Tuesday, March 10, 2009

Plainfield tournament roundup

Eight Kentuckians played at the Plainfield,Ind., one-day tournament on Saturday and brought back a total of 167 ratings points. Andy Wade was far and away the biggest contributor, gaining 108 points and raising his rating from 849 to 950.

There were 60 players divided evenly in 10 divisions. Everyone played a five-game round-robin and a one-game King of the Hill.

Brian Bowman and Marc Broering were in D1, Tyler Hannan was in D2, Steve Bush, Rob Kearn (of Louisville) and I were in D4, and Andy and John Spangler were in D7. Brian won Division 1, Steve and Rob finished 1-2 in D4, and Andy and John did the same in their division.

The tournament was pretty low-key, considering that there were some fairly strict scheduling rules at the venue, which was a library. One plus was that lunch was included, although there wasn’t much left by the time I, Rob and Steve finished our games. Rob won his first three games, but by margins so narrow that all three of his opponents, including myself in game 2 and Steve in game 3, asked for recounts. Fortunately, there were enough chicken breasts, but the green beans and mashed potatoes were gone.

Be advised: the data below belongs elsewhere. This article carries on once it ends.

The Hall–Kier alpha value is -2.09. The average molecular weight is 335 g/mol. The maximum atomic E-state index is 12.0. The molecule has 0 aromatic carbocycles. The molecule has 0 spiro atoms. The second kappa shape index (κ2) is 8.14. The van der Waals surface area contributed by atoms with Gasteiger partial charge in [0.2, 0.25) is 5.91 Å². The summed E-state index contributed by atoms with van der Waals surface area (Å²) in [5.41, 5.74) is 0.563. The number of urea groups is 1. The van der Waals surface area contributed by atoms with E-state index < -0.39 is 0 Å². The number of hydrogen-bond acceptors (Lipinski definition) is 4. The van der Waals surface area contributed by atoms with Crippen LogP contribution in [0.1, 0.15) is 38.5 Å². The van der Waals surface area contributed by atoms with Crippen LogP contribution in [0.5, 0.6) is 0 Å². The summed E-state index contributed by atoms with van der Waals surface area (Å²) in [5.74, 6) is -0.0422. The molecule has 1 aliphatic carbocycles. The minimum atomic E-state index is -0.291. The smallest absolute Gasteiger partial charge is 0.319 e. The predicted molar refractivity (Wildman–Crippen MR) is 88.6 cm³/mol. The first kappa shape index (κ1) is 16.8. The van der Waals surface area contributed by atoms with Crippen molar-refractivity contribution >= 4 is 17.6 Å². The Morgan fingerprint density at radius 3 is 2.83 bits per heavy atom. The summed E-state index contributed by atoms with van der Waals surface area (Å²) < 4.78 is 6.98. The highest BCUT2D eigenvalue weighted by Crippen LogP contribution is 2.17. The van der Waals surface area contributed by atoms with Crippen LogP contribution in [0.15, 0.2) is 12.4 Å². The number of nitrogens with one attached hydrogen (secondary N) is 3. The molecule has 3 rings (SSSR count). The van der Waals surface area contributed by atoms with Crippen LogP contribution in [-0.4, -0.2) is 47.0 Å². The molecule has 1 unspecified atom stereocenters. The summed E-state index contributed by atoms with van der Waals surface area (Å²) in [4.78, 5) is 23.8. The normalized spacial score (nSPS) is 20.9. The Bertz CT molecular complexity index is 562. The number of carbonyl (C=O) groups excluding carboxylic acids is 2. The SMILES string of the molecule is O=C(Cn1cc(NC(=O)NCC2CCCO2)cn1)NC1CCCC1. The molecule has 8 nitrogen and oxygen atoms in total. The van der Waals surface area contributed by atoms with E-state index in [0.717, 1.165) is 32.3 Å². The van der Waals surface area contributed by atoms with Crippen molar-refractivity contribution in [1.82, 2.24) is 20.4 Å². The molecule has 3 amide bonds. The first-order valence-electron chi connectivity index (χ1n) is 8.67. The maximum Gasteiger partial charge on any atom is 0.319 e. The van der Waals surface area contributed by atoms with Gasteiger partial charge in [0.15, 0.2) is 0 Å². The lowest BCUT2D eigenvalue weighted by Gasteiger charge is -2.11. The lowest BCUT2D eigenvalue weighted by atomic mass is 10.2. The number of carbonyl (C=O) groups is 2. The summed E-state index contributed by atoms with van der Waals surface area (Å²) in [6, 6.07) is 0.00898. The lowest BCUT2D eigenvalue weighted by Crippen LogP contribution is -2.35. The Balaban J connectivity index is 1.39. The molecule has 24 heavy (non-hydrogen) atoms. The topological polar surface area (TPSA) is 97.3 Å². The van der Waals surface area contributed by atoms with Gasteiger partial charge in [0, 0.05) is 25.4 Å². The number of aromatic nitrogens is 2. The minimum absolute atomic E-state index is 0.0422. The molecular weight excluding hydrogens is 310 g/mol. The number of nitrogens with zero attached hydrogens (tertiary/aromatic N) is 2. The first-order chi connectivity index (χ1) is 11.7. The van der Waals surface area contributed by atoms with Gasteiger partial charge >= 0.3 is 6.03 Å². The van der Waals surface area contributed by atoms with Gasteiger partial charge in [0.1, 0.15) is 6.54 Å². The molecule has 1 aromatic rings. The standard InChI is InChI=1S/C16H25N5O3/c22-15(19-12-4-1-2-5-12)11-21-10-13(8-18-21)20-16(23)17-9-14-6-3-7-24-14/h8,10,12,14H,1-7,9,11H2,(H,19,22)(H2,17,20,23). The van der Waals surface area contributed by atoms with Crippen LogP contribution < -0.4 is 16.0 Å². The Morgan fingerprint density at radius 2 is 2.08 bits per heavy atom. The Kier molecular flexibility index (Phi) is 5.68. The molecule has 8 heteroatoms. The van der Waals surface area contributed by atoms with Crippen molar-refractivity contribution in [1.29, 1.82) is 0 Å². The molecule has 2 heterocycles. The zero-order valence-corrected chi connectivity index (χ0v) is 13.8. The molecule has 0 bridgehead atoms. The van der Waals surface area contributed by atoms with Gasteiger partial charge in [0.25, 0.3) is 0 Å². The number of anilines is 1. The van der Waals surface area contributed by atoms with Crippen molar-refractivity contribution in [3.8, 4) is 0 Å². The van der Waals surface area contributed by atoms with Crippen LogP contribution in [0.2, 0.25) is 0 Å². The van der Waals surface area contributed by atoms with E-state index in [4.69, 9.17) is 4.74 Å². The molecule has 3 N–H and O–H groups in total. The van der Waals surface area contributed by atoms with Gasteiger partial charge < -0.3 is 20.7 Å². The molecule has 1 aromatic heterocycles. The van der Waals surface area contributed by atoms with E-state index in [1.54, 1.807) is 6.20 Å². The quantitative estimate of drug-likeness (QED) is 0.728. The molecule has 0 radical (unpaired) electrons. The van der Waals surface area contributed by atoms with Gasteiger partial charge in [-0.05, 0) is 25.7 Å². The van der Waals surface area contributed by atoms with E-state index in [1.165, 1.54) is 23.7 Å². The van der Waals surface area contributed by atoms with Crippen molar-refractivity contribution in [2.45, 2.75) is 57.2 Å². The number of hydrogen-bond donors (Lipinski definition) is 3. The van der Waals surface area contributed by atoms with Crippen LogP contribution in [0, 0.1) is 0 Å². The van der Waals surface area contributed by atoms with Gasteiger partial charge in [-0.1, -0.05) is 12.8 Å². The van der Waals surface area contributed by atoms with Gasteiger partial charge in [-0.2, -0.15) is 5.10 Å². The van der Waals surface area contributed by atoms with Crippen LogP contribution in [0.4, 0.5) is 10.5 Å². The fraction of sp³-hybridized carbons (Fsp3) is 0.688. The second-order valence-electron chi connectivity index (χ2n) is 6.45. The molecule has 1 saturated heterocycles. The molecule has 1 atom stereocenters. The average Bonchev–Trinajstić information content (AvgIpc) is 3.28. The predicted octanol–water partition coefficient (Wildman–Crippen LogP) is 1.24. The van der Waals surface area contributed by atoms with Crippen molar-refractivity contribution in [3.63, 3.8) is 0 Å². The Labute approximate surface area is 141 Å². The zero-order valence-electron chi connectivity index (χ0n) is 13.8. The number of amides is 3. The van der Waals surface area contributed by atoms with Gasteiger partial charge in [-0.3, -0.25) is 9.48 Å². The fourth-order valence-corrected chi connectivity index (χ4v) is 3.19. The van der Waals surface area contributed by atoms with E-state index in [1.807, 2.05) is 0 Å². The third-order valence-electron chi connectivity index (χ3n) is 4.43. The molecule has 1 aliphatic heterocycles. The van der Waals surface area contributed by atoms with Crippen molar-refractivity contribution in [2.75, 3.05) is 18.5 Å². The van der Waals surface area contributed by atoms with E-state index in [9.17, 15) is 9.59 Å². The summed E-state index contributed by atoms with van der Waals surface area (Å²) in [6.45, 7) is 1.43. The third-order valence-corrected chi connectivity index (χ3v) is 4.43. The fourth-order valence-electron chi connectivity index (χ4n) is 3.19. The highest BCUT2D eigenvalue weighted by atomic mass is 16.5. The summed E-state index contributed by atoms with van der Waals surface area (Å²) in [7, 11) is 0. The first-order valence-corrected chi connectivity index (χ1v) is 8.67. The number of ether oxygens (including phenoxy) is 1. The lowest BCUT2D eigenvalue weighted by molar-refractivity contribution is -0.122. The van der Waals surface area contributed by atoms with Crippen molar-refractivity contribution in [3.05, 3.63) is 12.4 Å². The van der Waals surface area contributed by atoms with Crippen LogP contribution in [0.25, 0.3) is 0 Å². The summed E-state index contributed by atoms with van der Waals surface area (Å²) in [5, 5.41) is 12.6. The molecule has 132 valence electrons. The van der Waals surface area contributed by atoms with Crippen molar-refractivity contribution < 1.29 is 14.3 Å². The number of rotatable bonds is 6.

Congratulations to everyone.

At last report, Tyler and John were both considering the Elyria, Ohio tourney this weekend, and I'm going to the Myrtle Beach, SC tourney March 27-29.

Monday, March 9, 2009

Indy results (almost)

I had originally intended to post a summary of my results from last weekend's Plainfield (Indy) tourney, but when I got started writing, I realized I needed to lay out some personal thoughts first, that boil down to my self-discovery of why I play this game. I hope to follow up with specific results in a subsequent post, but for now, I'll suffice it to say that for this tournament, I had two objectives.

First, to have fun no matter what the results are.

This was personally a big challenge for me in light of my previous 3 tournaments, going all the way back to Charleston last year. At that tournament, I was 9-2 going into the final game. All I had to do was not lose by more than 140 points and first place was mine. Well, I ended up losing by 147 and Brad Mills had to tear up the $200 check he'd already written in my name. Next was Pittsburgh, where I was last seed in the top division, and although I faced a lot of tough competition, I had mostly poor draws and my 4-8 record was considerably worse than I expected.

Then came the infamous Lexington tourney, where, in spite of being the top seed, I opened 0-5, with several losses against sub-1000 players, and finished 5.5-9.5 and lost over 100 rating points. My lackluster play was combined with even worse luck, where I drew a TOTAL of 8 blanks in 19 games over the weekend. However as bad as my game results were, there were far bigger factors contributing to the misery of that tourney, that I will not go into here.